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July 14, 2007



"I wonder if he would feel the same way if his paying clients were told by a court that their gripes, were just not worth of being heard by a court because of who they were."

May I pick a bone? Their gripes were not worthy of being heard because they were and are trivial: "... it is a slow-motion tantrum by children spending their graduate years trying to humiliate the school that conferred on them a costly education from which they evidently derived small benefit. ..."

Not every dispute is worthy of a Federal lawsuit. There are people waiting years for decisions in cases that matter -- some wrongfully incarecerated -- and time is being taken by this? Judge Jacobs is write. I am only sorry he did not quote Justice Musmanno, late of the PA Supremes.


I am not saying that some disputes are more important than others, but every constitutional injury is worthy of attention from the courts. (It could be heard by state courts, too.) However, in the context of habeas, I have never heard of a judge issuing a writ without first hearing argument from the state. But, if the government will defend that kind of argument (which it hasn’t) they would have to be willing to see the jails opened because “in this judge’s opinion, any interest the state has in keeping this person in jail – including a conviction – is stupid, trivial, and a tantrum.”


Thanks for the link!

I think you've badly -- inexcusably, but I hope through inattention rather than deliberation -- misstated my position when you say that my analysis turns on who the plaintiffs were (are). It doesn't. It turns instead on the entirely silly nature of their complaints and the fact pattern out of which they arose, and I defy you to find a line in my posts that says otherwise. I'd feel the exactly the same about a 10-year-old dispute, with actual damages in dispute of $2, and with a purported "chill" on a student newspaper based on a one-week-later, no-result-change (for 39 candidates) re-running of a student government election, had it taken place at a community college in Hawaii or the American Virgin Islands instead of on Staten Island, and the same way if the students were hard-core fascists or Islamic militants instead of recycled hippies from my own era.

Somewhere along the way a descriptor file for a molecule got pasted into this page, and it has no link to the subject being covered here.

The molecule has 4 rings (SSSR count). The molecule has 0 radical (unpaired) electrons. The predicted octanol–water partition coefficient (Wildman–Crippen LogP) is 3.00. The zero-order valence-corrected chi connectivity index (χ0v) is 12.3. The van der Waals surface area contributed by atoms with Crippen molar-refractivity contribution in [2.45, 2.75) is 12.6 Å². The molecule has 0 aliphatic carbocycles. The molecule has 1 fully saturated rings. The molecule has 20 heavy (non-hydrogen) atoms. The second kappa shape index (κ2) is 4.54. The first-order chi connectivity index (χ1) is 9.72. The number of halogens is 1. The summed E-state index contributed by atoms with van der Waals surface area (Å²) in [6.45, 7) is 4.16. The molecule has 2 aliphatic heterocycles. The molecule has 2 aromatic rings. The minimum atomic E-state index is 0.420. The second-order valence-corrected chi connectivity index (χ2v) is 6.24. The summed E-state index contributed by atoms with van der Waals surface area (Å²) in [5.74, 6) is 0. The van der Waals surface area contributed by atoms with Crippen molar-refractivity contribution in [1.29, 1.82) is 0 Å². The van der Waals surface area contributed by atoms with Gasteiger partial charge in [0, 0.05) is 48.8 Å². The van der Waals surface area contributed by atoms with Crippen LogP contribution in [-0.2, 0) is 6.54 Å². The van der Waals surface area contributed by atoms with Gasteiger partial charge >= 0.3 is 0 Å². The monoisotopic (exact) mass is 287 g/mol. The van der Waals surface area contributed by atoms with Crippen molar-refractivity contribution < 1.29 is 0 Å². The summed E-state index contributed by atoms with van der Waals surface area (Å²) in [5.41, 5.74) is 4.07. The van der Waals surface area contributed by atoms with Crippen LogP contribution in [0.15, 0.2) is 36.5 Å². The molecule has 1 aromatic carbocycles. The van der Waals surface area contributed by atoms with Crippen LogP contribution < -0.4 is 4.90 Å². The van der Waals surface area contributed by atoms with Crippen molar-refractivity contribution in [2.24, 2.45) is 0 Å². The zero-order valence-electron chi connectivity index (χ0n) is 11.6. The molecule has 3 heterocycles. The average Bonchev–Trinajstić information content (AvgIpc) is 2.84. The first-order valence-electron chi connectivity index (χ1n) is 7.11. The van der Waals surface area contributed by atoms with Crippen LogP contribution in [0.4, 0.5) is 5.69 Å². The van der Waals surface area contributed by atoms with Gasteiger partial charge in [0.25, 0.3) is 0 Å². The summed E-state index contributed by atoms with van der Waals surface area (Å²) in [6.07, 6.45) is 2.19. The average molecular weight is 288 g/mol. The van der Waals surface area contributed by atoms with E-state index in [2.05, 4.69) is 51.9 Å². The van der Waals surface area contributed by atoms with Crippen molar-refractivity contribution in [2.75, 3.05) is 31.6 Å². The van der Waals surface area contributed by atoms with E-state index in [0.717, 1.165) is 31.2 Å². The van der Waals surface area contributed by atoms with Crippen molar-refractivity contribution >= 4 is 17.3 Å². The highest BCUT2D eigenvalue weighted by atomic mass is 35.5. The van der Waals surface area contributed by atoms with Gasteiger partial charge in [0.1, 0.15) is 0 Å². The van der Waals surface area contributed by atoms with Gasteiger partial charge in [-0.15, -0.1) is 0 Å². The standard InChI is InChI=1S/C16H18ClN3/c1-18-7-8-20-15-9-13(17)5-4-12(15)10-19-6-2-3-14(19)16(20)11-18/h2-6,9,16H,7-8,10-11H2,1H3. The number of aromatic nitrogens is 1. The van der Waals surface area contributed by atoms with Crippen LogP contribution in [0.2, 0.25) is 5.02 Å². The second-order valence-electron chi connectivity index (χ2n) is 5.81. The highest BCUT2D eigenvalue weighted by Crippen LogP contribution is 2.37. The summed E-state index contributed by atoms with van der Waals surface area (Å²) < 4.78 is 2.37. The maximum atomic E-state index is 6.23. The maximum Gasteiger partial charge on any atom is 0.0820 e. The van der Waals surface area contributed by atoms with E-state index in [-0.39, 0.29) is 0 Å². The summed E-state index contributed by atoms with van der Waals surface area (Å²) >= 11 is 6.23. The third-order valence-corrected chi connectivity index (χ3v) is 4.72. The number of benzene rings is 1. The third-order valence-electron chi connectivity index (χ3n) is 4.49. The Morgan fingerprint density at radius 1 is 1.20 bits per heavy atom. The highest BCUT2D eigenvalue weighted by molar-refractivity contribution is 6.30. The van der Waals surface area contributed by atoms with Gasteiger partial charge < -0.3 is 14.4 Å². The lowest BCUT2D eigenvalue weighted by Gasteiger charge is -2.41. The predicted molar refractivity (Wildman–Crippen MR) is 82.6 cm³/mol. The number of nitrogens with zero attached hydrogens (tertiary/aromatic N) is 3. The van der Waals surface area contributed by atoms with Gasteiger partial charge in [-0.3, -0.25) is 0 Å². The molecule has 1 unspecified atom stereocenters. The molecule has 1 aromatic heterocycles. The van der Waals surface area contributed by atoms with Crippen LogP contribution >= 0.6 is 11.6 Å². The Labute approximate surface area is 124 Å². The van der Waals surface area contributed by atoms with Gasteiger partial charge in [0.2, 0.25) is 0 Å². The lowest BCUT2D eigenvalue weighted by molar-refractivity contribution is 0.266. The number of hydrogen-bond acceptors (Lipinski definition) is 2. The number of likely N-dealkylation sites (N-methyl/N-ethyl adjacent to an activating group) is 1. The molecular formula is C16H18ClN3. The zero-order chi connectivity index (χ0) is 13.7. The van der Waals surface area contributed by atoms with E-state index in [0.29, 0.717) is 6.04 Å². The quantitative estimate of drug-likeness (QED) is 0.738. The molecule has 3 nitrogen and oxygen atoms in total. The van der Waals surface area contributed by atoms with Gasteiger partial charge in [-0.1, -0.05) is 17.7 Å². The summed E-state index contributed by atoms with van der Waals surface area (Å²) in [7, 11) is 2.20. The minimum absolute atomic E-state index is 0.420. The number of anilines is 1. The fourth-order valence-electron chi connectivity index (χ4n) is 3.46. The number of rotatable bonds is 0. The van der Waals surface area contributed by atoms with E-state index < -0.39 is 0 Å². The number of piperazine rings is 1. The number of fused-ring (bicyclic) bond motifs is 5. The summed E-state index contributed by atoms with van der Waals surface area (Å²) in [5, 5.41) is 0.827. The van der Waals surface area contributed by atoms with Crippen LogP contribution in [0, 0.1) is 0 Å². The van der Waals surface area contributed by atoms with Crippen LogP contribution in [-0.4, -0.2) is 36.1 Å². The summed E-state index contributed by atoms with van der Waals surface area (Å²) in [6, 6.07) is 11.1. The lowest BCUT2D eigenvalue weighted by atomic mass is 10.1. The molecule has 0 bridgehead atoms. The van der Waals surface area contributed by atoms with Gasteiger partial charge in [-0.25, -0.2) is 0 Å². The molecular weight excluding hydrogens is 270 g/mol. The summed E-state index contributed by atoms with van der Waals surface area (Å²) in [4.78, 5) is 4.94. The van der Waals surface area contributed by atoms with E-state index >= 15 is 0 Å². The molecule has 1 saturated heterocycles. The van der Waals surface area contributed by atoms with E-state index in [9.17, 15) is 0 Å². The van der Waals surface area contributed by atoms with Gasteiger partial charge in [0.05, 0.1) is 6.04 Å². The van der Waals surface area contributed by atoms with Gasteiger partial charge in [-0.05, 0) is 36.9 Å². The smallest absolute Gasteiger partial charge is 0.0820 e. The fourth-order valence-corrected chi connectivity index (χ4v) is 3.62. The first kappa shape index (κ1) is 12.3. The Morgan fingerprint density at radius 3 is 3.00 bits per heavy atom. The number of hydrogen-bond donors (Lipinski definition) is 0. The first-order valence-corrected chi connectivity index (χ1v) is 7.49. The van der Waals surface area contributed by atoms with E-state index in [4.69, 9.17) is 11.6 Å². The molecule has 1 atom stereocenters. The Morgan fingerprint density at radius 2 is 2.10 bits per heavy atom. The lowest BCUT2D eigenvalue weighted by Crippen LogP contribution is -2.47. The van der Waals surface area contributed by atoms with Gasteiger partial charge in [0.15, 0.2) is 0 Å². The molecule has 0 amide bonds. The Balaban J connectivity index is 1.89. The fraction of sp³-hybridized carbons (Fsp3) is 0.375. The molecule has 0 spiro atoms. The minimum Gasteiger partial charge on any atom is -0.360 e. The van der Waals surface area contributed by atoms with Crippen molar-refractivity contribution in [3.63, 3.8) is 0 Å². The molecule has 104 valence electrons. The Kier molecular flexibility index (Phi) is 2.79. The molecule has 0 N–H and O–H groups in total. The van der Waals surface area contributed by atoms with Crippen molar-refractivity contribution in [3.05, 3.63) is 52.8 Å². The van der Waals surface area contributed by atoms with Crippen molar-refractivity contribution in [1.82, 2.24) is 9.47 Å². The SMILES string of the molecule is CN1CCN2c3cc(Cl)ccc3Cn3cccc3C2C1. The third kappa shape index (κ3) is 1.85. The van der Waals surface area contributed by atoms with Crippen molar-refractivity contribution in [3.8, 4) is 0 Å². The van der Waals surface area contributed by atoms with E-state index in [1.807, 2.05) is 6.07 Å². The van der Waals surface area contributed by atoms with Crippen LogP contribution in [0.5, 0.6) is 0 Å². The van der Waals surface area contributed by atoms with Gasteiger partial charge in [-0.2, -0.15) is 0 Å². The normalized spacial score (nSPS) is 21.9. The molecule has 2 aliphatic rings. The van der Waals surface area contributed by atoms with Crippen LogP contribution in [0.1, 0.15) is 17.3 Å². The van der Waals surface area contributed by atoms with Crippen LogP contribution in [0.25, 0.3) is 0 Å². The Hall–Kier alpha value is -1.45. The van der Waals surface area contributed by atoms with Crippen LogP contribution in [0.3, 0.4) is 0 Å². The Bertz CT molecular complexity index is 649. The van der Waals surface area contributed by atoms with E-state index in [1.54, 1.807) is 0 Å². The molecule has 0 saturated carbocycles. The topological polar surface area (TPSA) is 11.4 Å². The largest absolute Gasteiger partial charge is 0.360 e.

Where we substantively disagree though, is with your statement that "every constitutional injury is worthy of attention from the courts." Even if the majority opinion were right -- and I think it's badly wrong -- in holding that there has been a constitutional injury here, its scope is so trivial as to be laughable.

And Chief Judge Jacobs did "hear argument," and presumably also read the record from the lower court, all the appellate briefs, and participated in the post-argument conference. By then, he was sufficiently confident that he knew the nature of the case that nothing in the majority opinion could change his conclusion that it was a trivial tantrum.

This is a case about setting up a claim for state-funded payment of attorneys' fees. If you can't see that now, you're living in more of a fairy-tale world than the worst student government or campus newspaper.